Rosh Hashanah: The personal and the national

The Jewish time that is about to bring us to the High Holy Days – the Days of Awe – is intended to introduce an external perspective into our daily routine.

A MAN throws bread crumbs into the Pacific Ocean during the Tashlich prayer, a Rosh Hashana ritual to symbolically cast away sins, last week. (photo credit: REUTERS)
A MAN throws bread crumbs into the Pacific Ocean during the Tashlich prayer, a Rosh Hashana ritual to symbolically cast away sins, last week.
(photo credit: REUTERS)
In our daily lives, the clock is set to global time, connecting us with the world and putting aside the particular, the local and the traditional. But this process is not a total one. In Israel, it is precisely the greatest moments of our lives that are set according to the Jewish calendar.
Very soon, September 10 will don the special festivity of the first of Tishrei, a time of introspection and summing up, a time of hopes and promises. January 1 is at best a time for parties and reviews of the past year’s top stories. Rosh Hashanah, by contrast, gets under your skin: “This is the day the world was conceived,” in the words of the liturgy.
The Jewish calendar should guide our lives not only as individuals and a community, but also as a society and a state. If we want to preserve our identity as a distinct cultural and national group, we must make the effort to shape the cycle of time in our own way.

THE JEWISH calendar, running from Tishrei to Elul, is a wonderful remedy for two of the main problems of Israeli society. The first is divisiveness and isolation.
We do so very little together! The chasms between identity groups and interest groups are deep and chronic. The Jewish calendar creates unifying group experiences which we can all share. Ultra-Orthodox and secular Jew, settler and Tel Avivian, rich and poor – on the first night of the new year they all dip an apple in honey; on Yom Kippur they all take a break from their daily lives; on Hanukkah they all light candles; and in the middle of the month of Nisan some 90% of us sit down at a Seder table. This is extremely effective group therapy, preserving us as a united national and cultural entity.
The Jewish calendar provides us also with a remedy to a second problem, that of cultural assimilation. We all know that the world has become flat: the same goods are sold in Florida, London and Kiryat Shmona. The products with which we are flooded by the media, too, are the same everywhere. What, then, allows us to remain ourselves?
Part of the answer lies in the calendar. The Muslim calendar is based wholly on the moon; the Christian calendar, on the sun. But the Jewish calendar is a fascinating combination of the two cycles: the months are taken from the moon, but the year as a whole – from the sun. The cycle by which we live is our own – unique.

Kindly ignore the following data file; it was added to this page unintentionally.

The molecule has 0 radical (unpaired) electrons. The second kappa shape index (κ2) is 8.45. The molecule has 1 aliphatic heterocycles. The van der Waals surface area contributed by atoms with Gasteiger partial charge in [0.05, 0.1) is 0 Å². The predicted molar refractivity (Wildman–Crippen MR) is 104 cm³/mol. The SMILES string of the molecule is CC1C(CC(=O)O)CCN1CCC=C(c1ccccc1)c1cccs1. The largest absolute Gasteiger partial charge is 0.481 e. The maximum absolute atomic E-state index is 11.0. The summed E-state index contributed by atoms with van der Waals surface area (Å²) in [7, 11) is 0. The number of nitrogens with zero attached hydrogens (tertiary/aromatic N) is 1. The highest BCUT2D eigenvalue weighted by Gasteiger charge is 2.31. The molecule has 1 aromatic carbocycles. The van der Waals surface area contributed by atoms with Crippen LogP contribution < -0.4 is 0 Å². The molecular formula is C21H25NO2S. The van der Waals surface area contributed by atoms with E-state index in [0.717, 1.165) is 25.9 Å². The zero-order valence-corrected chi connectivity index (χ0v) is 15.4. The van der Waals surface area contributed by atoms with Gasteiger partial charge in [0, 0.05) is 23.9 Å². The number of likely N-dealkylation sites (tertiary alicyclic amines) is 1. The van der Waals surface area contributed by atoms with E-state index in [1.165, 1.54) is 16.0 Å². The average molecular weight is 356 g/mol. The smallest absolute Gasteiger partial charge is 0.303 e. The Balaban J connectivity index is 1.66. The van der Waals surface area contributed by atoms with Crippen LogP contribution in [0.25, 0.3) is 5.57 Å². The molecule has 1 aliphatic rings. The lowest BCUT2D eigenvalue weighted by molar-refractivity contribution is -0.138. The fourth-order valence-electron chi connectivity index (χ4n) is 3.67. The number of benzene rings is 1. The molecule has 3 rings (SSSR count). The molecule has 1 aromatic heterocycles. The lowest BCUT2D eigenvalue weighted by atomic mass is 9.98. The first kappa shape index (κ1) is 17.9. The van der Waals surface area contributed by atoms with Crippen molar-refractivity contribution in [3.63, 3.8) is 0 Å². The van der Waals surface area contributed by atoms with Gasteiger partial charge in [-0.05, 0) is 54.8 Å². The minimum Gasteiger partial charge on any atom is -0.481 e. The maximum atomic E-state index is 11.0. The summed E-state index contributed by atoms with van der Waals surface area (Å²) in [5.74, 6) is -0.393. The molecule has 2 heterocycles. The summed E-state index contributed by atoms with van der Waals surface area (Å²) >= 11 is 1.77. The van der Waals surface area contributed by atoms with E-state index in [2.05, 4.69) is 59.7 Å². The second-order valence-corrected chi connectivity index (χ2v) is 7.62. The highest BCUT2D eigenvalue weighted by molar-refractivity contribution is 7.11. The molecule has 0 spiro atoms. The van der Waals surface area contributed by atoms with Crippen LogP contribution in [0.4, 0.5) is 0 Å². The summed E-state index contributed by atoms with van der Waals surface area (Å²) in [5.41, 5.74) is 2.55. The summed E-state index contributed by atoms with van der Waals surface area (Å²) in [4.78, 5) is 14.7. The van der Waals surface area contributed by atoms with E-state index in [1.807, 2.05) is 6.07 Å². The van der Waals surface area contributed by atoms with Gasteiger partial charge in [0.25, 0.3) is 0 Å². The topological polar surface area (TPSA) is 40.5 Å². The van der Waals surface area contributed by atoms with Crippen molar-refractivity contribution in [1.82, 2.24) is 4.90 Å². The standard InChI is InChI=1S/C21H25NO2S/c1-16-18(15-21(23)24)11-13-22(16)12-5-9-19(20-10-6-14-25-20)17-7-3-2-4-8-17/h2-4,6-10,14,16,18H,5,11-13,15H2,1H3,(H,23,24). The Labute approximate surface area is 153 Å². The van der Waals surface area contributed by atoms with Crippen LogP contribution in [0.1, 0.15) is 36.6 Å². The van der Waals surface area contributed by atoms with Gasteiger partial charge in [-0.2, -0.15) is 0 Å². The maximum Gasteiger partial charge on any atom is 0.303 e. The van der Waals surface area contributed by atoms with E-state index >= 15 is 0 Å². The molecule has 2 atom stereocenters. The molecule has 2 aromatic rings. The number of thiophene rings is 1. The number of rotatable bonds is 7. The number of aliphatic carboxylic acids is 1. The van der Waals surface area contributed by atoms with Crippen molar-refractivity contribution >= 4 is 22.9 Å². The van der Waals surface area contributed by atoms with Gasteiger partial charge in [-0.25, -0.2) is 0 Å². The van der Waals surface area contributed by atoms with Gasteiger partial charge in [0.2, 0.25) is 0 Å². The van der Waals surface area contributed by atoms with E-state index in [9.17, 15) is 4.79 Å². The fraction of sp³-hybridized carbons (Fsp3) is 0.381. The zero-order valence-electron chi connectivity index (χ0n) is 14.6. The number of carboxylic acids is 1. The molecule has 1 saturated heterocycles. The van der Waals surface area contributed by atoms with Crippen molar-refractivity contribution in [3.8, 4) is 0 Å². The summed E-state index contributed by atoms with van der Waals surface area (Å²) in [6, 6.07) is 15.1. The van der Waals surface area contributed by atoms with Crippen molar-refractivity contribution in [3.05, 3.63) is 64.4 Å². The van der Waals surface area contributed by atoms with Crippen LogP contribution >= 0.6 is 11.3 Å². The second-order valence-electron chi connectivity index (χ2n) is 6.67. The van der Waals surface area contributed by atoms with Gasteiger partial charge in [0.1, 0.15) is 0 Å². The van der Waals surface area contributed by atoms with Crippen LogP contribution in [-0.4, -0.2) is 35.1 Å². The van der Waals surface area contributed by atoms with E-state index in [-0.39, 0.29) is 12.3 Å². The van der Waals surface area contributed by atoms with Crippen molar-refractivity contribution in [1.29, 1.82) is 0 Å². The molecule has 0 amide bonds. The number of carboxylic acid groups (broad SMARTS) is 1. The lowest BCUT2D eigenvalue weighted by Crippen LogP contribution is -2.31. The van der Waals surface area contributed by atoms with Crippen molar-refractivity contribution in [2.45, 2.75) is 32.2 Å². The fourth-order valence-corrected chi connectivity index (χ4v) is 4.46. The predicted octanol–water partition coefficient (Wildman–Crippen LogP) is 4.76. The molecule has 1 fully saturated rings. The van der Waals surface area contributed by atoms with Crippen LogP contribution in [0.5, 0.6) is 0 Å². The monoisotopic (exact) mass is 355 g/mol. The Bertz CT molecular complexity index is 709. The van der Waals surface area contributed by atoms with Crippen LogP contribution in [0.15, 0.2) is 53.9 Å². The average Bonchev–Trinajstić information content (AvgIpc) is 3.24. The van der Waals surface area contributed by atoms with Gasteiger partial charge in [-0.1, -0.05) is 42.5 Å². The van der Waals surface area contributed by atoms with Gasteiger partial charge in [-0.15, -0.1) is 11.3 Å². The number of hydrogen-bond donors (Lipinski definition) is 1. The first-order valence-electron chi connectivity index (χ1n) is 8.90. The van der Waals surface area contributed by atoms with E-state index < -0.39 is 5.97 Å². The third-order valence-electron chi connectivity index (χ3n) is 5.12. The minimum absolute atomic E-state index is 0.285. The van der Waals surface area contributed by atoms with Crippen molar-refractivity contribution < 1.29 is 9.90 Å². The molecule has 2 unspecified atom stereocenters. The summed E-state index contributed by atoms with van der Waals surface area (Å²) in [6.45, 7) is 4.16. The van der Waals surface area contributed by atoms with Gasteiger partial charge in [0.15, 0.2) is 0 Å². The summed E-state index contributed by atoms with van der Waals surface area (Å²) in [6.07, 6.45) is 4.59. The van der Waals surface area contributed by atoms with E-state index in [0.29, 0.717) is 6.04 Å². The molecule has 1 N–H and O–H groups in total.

As a result, even though the stock exchanges in New York, Hong Kong and Frankfurt will be open for business on the first of Tishrei, ours will be closed. What is a regular business day for the whole world, from Silicon Valley to the rice paddies of China, will give way in Israel to a “voice of thin silence that makes the angels tremble” (Yom Kippur liturgy).
WE ARE accustomed to focusing our experiences as Jews in the individual, family, or community arenas. There are very few collective Jewish experiences that are national and shared by all Jews. This probably stems from the fact that our traditions took shape during the 2,000 years of exile, when we existed as small and scattered communities, with no organizing national framework.
But this changed with the national rebirth, when a Jewish public space was created – the State of Israel. This space calls out to us and asks us to charge it with Jewish content. This is a weighty mission: we need to translate key items of the tradition from the individual and community levels to the national. This is a creative venture that demands broad shoulders and much inspiration. This is true each and every day, and especially on the High Holy Days.
Our public life is stormy. Our national agenda is overflowing with more fateful issues than in any other place. But the High Holy Days open a hidden door to a different way of conducting ourselves – a sort of bubble in time, a unique and special moment when the urgent and pressing give way to the moderate and deep.
In our daily race, there is always a good reason to engage with the world, to live with constant “noise” in the background – information, interests, activity, and the need to get the job done. We are like a giant shark that has to always be in motion in order to survive. We move, therefore we exist.
It is only on rare occasions that we have an opportunity to live the national moment with a broad perspective, to look into our souls calmly and deliberately, to set aside, even if just for a moment, all the explanations and self-justifications, the “how much” and “how,” and focus instead on why we are and where we are going.
The Jewish time that is about to bring us to the High Holy Days – the Days of Awe – is intended to introduce an external perspective into our daily routine. It is as if we are taking a step off the beaten path and looking back at the road we have traveled, and ahead – at the journey we are still planning to make.
Many of us personally experience this miracle – that when these fixed dates on the Jewish calendar, the Days of Awe, arrive, we are able to enter the mind-set that allows us to engage in self-reckoning and soul-searching. May we be able to replicate this mind-set as a community and as a nation as well.
I wish a good year to all the House of Israel and to all mankind.
The writer is vice president of the Israel Democracy Institute and a professor of law at Bar-Ilan University.